New Corrections Chief Vows Prison Reform

Harry Droz photoWhen Rollin Cook started his career as a correctional officer in Utah 30 years ago, the criminal justice system prioritized handling inmates with force.

As the new head of Connecticut’s prison system, Cook plans to build off of his predecessor’s reform legacy by championing communication and rehabilitation rather than physical punishment for those behind bars, as well as anti-discrimination for the recently released.

Cook discussed those criminal justice reform goals and the three-decade trajectory of the country’s prison system as a whole on the most recent episode of WNHH’s “Criminal Justice Insider with Babz Rawls-Ivy and Jeff Grant.”

The 51-year-old former head of the Utah prison system is less than two months into his new job as the commissioner-designate of Connecticut’s Department of Correction (DOC), replacing outgoing commissioner and nationally-celebrated reformer Scott Semple.

“There’s a reason why my nose is crooked,” Cook said during the interview. The commissioner-designate, a soft-spoken but burly veteran of the Utah correctional system who worked his way up from correctional officer to commissioner, said that “everything was about force” when he first started working in Utah prisons in the late 1980s and early 1990s. Correctional officers like him were required to go into cells and “take people down.”

“Now,” he continued, “when we’re looking to hire people, we’re looking for people that can problem solve, that can communicate, that can lead. It’s not about forcing someone, but about leading them, coaching them.”

During his five years as the head of Utah’s system, Cook earned praise from his native state’s governor, the American Civil Liberties Union (ACLU) Utah, and the Utah Prisoner Advocate Network for both advocating for staff and for improving inmate mental health and restrictive housing policies.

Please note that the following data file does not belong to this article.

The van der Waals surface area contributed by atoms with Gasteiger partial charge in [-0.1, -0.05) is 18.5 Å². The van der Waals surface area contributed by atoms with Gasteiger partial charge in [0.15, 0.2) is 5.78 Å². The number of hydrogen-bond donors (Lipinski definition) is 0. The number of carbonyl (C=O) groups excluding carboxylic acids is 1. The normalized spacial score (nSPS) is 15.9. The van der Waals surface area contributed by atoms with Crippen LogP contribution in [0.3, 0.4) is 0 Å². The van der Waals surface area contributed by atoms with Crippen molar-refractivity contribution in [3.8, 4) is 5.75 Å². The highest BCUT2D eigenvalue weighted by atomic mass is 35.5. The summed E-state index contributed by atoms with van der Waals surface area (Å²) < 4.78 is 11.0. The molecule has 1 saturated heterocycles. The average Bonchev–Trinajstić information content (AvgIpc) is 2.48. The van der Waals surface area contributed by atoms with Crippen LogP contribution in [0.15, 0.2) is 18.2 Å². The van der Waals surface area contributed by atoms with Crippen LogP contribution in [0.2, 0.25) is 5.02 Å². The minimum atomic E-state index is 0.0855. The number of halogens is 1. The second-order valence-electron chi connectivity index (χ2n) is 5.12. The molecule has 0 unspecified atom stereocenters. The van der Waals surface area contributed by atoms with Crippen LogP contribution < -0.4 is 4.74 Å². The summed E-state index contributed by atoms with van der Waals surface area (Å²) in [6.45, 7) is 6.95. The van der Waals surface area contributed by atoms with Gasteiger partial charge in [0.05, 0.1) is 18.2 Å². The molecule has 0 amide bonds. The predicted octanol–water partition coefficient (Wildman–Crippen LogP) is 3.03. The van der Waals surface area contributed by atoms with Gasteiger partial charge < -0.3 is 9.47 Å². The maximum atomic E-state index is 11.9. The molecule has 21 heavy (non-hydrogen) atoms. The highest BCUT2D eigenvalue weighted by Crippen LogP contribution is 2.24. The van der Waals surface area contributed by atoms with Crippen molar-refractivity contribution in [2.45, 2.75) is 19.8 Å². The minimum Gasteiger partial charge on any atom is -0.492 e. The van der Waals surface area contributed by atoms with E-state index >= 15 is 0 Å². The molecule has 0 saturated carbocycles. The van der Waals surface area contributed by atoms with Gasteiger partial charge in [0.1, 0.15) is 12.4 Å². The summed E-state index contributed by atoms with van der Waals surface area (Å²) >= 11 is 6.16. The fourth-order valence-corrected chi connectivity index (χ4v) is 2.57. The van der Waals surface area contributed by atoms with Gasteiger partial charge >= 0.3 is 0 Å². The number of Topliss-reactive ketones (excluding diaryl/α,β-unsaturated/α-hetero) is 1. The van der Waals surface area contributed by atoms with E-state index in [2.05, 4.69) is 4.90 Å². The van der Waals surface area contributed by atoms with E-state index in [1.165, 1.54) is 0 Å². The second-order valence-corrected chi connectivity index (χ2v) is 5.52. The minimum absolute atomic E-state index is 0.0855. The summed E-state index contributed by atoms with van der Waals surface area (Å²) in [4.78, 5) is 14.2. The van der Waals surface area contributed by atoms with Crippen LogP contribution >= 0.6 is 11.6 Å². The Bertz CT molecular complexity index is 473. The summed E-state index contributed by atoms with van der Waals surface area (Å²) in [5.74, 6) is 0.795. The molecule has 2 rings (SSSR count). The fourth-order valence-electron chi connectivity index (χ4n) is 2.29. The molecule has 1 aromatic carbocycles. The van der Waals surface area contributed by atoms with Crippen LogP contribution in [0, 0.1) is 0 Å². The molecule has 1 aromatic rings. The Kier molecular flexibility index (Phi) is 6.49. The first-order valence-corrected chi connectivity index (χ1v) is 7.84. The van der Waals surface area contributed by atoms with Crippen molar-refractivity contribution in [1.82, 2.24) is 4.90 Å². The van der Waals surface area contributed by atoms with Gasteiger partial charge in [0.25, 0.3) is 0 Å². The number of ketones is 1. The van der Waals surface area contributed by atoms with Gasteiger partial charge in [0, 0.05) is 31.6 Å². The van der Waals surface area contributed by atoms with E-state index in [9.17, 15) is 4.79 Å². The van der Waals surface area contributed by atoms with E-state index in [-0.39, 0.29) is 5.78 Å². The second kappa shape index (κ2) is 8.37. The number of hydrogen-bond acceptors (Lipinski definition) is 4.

Recently tapped by Gov. Ned Lamont to bring the same humane, reform-minded prison policies to the Nutmeg State, Cook said he is interested in continuing the work done by Semple, who worked with former Gov. Dannel Malloy to shutter prisons, reduce the state’s incarcerated population, and establish the TRUE program in the Cheshire maximum-security prison where young inmates are mentored by older, fellow inmates serving life sentences for crimes that they committed while they were young.

“The reason I came to Connecticut was because of the things that you’re doing,” Cook said. After listening to Semple present at prison commissioner conferences around the country, Cook remembered thinking to himself, “I wanted to be part of that.”

In his new job, Cook said he will prioritize reforming “restrictive housing” policies that keep Connecticut inmates contained in solitary confinement. He’ll also prioritize “staff wellness” so that employees at all levels of the DOC feel empowered to speak up about what’s working and what’s not from their perspectives in the state’s prison system.

And for those who have been released from prison, Cook said, he will be a champion of anti-discrimination legislation like House Bill 6921, introduced by New Haven State Rep. Robyn Porter, which looks to remove barriers to employment, education, and, in particular, housing for those with criminal records trying to reintegrate into society after being released.